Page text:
After Yotei, what was next on the North Island?
We went up to splitboard in Furanodake, Takashidake, and then we went to visit Ainu friends in Nibutani.
Can you talk about your connection to the Ainu and their relationship to the mountains you just came from?
As our shoot wrapped after a few weeks in the mountains, we began our drive South. We made a detour to visit family friends in the Indigenous village of Nibutani. My grandpa and nana had worked closely with the Ainu in the 1970s to fight a hydroelectric dam on one of the last undammed salmon rivers in Japan. As we’d come to learn, the community had lost the fight and many of their sacred sites were now deep underwater. Many people think Japan is a homogenous country that doesn’t have a dark history of colonization, yet this trip unveiled a very different and complex side of Japan.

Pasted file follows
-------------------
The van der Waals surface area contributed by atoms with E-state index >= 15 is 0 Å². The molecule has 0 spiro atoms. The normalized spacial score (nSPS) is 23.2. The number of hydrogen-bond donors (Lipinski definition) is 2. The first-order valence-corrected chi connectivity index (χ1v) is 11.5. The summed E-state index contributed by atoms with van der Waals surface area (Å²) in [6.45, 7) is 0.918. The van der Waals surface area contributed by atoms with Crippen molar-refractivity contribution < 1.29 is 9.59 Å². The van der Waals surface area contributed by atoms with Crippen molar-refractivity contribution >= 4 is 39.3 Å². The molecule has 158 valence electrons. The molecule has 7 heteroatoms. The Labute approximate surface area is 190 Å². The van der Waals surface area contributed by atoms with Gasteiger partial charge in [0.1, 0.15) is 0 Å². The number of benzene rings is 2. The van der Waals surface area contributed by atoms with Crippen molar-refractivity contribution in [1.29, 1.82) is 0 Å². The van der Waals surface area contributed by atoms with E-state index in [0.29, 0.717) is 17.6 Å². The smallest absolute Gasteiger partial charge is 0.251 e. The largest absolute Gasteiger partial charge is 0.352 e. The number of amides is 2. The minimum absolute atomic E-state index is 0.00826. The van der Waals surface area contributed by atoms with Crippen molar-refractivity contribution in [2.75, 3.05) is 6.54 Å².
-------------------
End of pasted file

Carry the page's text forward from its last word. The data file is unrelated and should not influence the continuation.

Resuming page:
It was amazing to connect with the grandkids of my grandpa’s friends, and it was also difficult to hear of the long road to justice the Ainu have faced. Only within the past few years have the Ainu officially been recognized by the state as a distinct people with a history of being marginalized and oppressed by Japan. Because of their respect for my grandfather and his support in the ’70s, they shared a powerful Ainu dance with us. It was intense and performed out in the snow in -20 (Celsius) conditions. The dance honored Ainu gods and was performed in traditional regalia with old swords. To the Ainu, gods are the animals they share their territory with. As we left the community and parted ways, I was grateful for the hospitality, the stories, and the ongoing work of the Ainu activists within the community, fighting to keep their traditions, their distinct history, and their stories alive
Tamo with Taichi from the Ainu Nation. P: Alastair Spriggs